Raise your hand if you are excited for Halloween! Okay, one person… two…. three– pretty much the whole internet. With Halloween comes my favorite way to celebrate – watching horror movies. As a long time lover – a junkie as it were – of the genre, 31 days of October is not enough time to experience all the spooky season has to offer.
That is why I am excited to share with you one movie not to be missed this season; made by some of the most recognizable names in the horror industry - both in front of and behind the camera – Tales of Halloween!
Just as the title indicates, the movie tells ten short ‘tales’ that revolve around “ghosts, ghouls, monsters, the devil, aliens and ax murderers, terrorizing a suburb on Halloween night.”
As the crew gears up for today’s October 16th release, there’s also a fun cast and crew screening with Q & A. For LA based readers, head on over to Friday Night Frights for ticketing information.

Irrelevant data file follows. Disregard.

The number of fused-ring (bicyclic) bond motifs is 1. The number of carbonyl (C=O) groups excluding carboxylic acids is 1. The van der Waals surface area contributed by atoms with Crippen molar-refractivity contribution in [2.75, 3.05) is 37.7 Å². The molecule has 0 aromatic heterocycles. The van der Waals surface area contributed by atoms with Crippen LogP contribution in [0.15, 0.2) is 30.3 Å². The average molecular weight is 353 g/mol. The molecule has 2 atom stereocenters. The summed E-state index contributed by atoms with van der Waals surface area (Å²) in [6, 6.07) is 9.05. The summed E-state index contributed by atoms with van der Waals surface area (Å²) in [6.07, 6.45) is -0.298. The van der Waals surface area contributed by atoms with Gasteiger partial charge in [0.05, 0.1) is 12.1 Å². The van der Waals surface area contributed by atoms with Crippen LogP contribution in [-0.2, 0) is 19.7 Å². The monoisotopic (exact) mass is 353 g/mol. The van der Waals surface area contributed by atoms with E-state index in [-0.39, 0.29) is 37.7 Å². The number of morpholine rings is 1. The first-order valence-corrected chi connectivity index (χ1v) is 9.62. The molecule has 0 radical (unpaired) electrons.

We here at GeekNation were lucky enough to gather all ten of the directors from Tales of Halloween to talk about the movie, their special story along with a chat about some of their favorite horror movies they like to see when celebrating Halloween.
Enjoy our interview below:
GeeNation: Thanks for doing this everyone. We have to start, what is your favorite horror movie that influences your work? Do you also have a favorite horror movie all time?
Neil Marshall (Director Bad Seed) That such a difficult one….. Probably THE FOG for the first part, and ALIEN for the second. THE FOG has such an amazing atmosphere of dread about it, and ALIEN is matchless in it’s ability to immerse you in its world.